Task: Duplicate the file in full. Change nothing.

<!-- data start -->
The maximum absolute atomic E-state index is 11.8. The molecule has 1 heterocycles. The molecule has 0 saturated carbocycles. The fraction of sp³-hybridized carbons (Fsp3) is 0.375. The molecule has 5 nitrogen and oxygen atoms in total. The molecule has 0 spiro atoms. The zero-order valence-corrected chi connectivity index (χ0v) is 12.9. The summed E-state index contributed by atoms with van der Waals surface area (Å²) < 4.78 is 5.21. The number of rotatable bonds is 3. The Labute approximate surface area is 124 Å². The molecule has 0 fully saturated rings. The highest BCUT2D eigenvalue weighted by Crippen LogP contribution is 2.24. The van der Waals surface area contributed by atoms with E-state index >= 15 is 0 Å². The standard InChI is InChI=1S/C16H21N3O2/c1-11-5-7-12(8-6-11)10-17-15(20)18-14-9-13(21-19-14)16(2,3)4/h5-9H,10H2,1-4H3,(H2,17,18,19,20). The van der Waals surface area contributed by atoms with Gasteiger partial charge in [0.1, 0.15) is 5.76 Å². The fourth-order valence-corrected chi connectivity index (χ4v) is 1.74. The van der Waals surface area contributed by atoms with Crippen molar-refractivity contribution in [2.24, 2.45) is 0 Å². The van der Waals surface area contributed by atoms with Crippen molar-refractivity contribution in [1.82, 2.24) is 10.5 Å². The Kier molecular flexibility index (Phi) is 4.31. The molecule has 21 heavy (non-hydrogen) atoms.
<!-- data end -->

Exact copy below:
The maximum absolute atomic E-state index is 11.8. The molecule has 1 heterocycles. The molecule has 0 saturated carbocycles. The fraction of sp³-hybridized carbons (Fsp3) is 0.375. The molecule has 5 nitrogen and oxygen atoms in total. The molecule has 0 spiro atoms. The zero-order valence-corrected chi connectivity index (χ0v) is 12.9. The summed E-state index contributed by atoms with van der Waals surface area (Å²) < 4.78 is 5.21. The number of rotatable bonds is 3. The Labute approximate surface area is 124 Å². The molecule has 0 fully saturated rings. The highest BCUT2D eigenvalue weighted by Crippen LogP contribution is 2.24. The van der Waals surface area contributed by atoms with E-state index >= 15 is 0 Å². The standard InChI is InChI=1S/C16H21N3O2/c1-11-5-7-12(8-6-11)10-17-15(20)18-14-9-13(21-19-14)16(2,3)4/h5-9H,10H2,1-4H3,(H2,17,18,19,20). The van der Waals surface area contributed by atoms with Gasteiger partial charge in [0.1, 0.15) is 5.76 Å². The fourth-order valence-corrected chi connectivity index (χ4v) is 1.74. The van der Waals surface area contributed by atoms with Crippen molar-refractivity contribution in [2.24, 2.45) is 0 Å². The van der Waals surface area contributed by atoms with Crippen molar-refractivity contribution in [1.82, 2.24) is 10.5 Å². The Kier molecular flexibility index (Phi) is 4.31. The molecule has 21 heavy (non-hydrogen) atoms.